All right. Now, to whom is this debt payable? The automatic answer — to your alma mater is, upon reflection, unconvincing. At least, it is unconvincing under the existing philanthropical rubric, which is that your subsidy is utterly unrelated to your being a member, so to speak, of the Yale (read Princeton, Harvard, Columbia, what-have-you) family. If your education by Yale was a benefaction which records nothing more than Yale’s generic interest in higher education, then the debt that you incurred is repayable to the Cause of Higher Education wherever you spot that cause as marginally most efficient. Indeed, if we measure our debt to our alma mater in the coin of a reciprocated devotion to the cause of education, then we quite reasonably observe the criteria of our own university in distributing our largesse: don’t give to the privileged few, give to others. Don’t give to Yale, give to Tuskegee. Now, I know very well the case for multiplying the advantages of the few. But the acceptance of the case for the few requires corollary suppositions which existing admissions standards are reluctant to acknowledge, suppositions the disavowal of which requires the conscientious alumnus to ask: Why, then, give money to Yale, at a time when the College of the Ozarks is also wanting? Yale has got itself a gymnasium the yearly maintenance cost of which is more than the Ozarks pays all its liberal arts faculty. Doesn’t it then follow that an appeal by Yale for funds, to the extent that it is based on reminding us that we were the beneficiaries of higher education, is an appeal which we can most plausibly respond to — in the context of its existing admissions policy — by addressing our contributions to the College of the Ozarks?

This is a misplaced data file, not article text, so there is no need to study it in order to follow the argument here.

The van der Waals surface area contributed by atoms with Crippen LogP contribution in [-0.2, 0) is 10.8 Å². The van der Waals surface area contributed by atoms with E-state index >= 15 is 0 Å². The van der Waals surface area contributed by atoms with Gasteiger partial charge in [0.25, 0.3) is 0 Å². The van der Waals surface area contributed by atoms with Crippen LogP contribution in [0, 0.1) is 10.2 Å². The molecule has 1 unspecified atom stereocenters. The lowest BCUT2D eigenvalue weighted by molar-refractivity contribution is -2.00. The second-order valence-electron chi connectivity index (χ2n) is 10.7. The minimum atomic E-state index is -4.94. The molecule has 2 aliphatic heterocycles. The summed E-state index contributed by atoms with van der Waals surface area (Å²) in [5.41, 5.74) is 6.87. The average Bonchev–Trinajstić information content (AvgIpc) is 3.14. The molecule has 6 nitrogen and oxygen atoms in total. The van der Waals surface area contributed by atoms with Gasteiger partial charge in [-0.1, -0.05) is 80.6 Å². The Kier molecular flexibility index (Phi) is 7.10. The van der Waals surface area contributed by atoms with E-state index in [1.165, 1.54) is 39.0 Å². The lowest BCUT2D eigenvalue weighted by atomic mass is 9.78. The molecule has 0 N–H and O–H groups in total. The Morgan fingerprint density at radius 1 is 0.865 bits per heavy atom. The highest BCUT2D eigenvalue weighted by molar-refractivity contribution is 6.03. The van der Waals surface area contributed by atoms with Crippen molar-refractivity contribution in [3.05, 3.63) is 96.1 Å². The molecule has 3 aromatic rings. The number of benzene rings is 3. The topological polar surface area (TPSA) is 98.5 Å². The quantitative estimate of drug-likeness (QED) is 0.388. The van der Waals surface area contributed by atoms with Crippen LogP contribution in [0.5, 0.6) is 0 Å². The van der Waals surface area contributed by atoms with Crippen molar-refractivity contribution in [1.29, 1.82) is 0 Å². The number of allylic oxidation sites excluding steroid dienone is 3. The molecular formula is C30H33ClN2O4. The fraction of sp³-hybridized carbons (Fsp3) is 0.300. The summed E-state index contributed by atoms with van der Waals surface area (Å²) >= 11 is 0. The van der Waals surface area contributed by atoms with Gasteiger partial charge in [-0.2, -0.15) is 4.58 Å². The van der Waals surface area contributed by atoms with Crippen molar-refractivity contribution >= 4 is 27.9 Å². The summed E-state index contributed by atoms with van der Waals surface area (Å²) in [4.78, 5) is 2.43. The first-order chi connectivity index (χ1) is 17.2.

Q. Are you suggesting that contributions to your alma mater should be based on self-interest?
A. You have a faculty for vulgarizing. I am leading up to the point that self-interest isn’t necessarily antisocial, no more in education than in commerce. If “good reasons are “social reasons, then I say flatly: there are no “social” reasons for giving money to any one top-flight private university. The best reasons for giving support to a university are “selfish”: such reasons as that you desire a particular university to maintain the highest standards because (a) it is a university which is committed to taking on your son assuming he qualifies to study in that community, and/or — brace yourself—(b) that university fulfills a particular function, the fulfilling of which endows the nation in which you live with citizens whose attitudes toward their country are such as indirectly to endow that country, and hence you and your progeny, with the benefit of their education and dedication.